Prevalence and primary prevention of congenital anomalies in Northern Ireland

Nichola McCullough, Helen Dolk

Research output: Other contributionpeer-review


Executive summary Surveillance of congenital anomalies involves the regular collection and analysis of epidemiologic data on congenital anomalies to inform public health action. Surveillance data is needed to plan service provision (antenatally and postnatally), guide preventive actions by identifying risk and protective factors, and respond to emerging health threats (such as Zika or swine flu, or environmental pollution incidents). One third of Europe is covered by congenital anomaly registers, including all of England and Wales and nearly two thirds of Ireland. There is no congenital anomaly register in Northern Ireland. The aims of the first part of this Report are to provide a snapshot of the prevalence of congenital anomalies in Northern Ireland using available data sources, to assess the completeness and accessibility of different sources of information currently available, and to make recommendations for a surveillance system. Northern Ireland has excellent sources of healthcare data on congenital anomalies. The geographical situation of Northern Ireland mean that affected women and babies are seen by services within Northern Ireland, whether or not they are also referred to specialist services elsewhere, making it relatively easy to collect population-based data. However, the data cannot be used in their current state for congenital anomaly surveillance. Different data sources need to be combined, coding needs to be verified to exclude minor anomalies and conditions which are suspected but not confirmed as congenital anomalies, and data need to be converted from healthcare episode-based data to baby/child-based data, avoiding duplication across sources.In Northern Ireland in one year, among approximately 25,000 births:• There were 16 stillbirths and 40 infant deaths with congenital anomaly in 2008. This was 14% of all stillbirths and 33% of all infant deaths(1).• The Child Health System (CHS) recorded approximately 500 babies born with a major congenital anomaly in 2008. • Neonatal Intensive Care Outcomes Research & Evaluation (NICORE) recorded 162 children admitted to neonatal units with major congenital anomalies in 2009, requiring 2850 days of neonatal unit care. This cost the health service approximately £2.35 million.• Hospital Episode Statistics (HES) data recorded 5,411 children under 16 admitted to hospital in 2008 with diagnoses which included a Q code for a congenital anomaly, 6.9% of all admissions, although not all these codes represent true or major congenital anomalies; • The Fetal Medicine Unit (FMU) in 2012 recorded 281 prenatal diagnoses of congenital anomaly• Heartsuite data from the Royal Belfast Hospital for Sick Children (RBHSC) recorded 223 children with major congenital heart disease born in 2008, of whom only 40% were recorded in the CHS.• CHS data and other sources in 2008 recorded 18 children born with spina bifida, 9 children with hydrocephalus, 24 children with cleft lip or cleft palate, 20 children with the severe abdominal wall defects gastroschisis or omphalocele, 75 boys with hypospadias (abnormal position of penile opening), 9 children born with a shortened or missing limb, and 30 children born with Down Syndrome.• The Paediatric Surgery database recorded surgery in 2008 for 20 children with spina bifida, 13 with gastroschisis, 6 with exomphalos/omphalocele, 10 with Hirschprung’s disease, 9 with tracheo-oesophageal fistula or atresia, 8 pyloric atresia or malrotation, 7 with posterior urethral valves, and 26 with other congenital conditions needing surgery.The aim of the second part of this Report is to survey the policies in practices in Northern Ireland currently regarding primary prevention of congenital anomalies. The work was conducted as part of a European survey that accompanied a set of European Surveillance of Congenital Anomalies (EUROCAT)/European Project for Rare Diseases National Plans Development (EUROPLAN) Recommendations for primary prevention of congenital anomalies for inclusion in National Plans for Rare Diseases.We found that although there are policies and initiatives in relation to a number of relevant risk factors, which we document in detail, there is no overarching strategy for the prevention of congenital anomalies in Northern Ireland, nor any information source or monitoring of the effectiveness of the variety of guidelines and practices, nor any target relating to prevention of congenital anomalies. We recommend that:1. An overarching strategy for the prevention of congenital anomalies in Northern Ireland be developed.2. An information hub be established for congenital anomalies, for surveillance of congenital anomalies and monitoring of risk factors.3. That a congenital anomaly register be set up, which would routinely access: the CHS, the HeartSuite clinical database on congenital heart disease, the FMU clinical data on prenatal diagnoses, the Regional Cytogenetics Service on chromosomal and genetic diagnoses, NICORE data on neonatal care admissions, Registrar General and NIMACH data on perinatal and infant deaths, and HES data on hospital admissions.4. That the congenital anomaly register should include a) a “spine” of identifiable well validated diagnostic information, kept securely b) provision for individual validation of diagnostic information for cases with complex, multiple or poorly specified diagnoses by trained staff, with medical geneticist supervision c) implementation of EUROCAT methodology to ensure comparability of data with the rest of UK/Ireland/Europe d) linkage of the “spine” with Northern Ireland Maternity Information System (NIMATS) and other databases via the Honest Broker Service to build up an extensive de-identified dataset with information on maternal and baby factors and health service use for research and service planning e) provision for the minimal identified register to allow families to be contacted for the provision of services and information and for enrolment in special research studies.5. That the operation of a congenital anomaly information hub or register for surveillance in Northern Ireland be designed and costed by a working group of stakeholders and that should take no more than 3 months from today.6. That North-South links be pursued with the Irish EUROCAT registers.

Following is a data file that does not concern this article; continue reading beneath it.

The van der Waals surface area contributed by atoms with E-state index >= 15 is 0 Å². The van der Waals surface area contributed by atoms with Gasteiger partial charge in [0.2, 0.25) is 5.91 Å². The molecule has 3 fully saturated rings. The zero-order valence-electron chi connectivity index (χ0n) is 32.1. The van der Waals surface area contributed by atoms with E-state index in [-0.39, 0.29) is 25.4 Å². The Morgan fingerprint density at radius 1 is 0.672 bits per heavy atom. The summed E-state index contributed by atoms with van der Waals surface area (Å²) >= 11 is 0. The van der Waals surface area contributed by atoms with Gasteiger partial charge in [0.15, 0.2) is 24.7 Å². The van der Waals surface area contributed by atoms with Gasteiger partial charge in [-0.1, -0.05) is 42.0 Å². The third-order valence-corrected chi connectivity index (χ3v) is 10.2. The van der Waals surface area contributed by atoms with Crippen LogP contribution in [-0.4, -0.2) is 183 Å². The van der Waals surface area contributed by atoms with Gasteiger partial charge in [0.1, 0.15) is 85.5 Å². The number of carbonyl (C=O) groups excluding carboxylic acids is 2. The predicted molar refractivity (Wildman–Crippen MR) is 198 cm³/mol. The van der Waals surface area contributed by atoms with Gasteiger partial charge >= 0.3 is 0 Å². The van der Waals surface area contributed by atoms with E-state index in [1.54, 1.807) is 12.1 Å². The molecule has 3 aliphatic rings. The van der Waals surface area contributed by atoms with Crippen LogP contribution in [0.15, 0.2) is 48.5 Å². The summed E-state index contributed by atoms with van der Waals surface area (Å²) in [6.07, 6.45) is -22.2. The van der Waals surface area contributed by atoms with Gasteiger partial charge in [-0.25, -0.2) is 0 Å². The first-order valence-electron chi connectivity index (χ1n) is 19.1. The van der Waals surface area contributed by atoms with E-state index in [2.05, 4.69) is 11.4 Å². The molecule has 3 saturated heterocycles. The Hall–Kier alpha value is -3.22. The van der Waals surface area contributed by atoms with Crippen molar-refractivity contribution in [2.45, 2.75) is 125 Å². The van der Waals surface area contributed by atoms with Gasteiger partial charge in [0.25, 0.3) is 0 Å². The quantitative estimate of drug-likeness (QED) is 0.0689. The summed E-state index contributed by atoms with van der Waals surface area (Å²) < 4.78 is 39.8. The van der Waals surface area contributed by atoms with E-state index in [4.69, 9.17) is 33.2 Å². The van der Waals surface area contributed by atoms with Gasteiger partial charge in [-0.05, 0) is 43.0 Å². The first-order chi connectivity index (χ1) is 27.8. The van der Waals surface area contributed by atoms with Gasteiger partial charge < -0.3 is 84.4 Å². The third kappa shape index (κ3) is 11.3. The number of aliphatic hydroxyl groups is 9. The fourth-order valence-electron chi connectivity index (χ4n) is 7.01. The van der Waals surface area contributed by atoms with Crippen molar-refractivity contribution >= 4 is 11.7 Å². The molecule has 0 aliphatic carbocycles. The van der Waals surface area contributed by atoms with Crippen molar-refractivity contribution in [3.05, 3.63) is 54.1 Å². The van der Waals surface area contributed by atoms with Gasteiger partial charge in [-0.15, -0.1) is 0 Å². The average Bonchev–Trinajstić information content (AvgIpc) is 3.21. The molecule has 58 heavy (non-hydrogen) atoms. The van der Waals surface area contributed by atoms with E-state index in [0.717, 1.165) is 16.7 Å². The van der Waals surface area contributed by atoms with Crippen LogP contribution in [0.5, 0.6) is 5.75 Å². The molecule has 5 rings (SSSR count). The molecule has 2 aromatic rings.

Original languageEnglish
TypeReport to mark World Birth Defects Day 2017
PublisherUlster University
Number of pages61
Publication statusPublished (in print/issue) - 9 Mar 2017


  • Prevalence
  • Primary prevention
  • Congenital Anomalies
  • Baby Hearts Study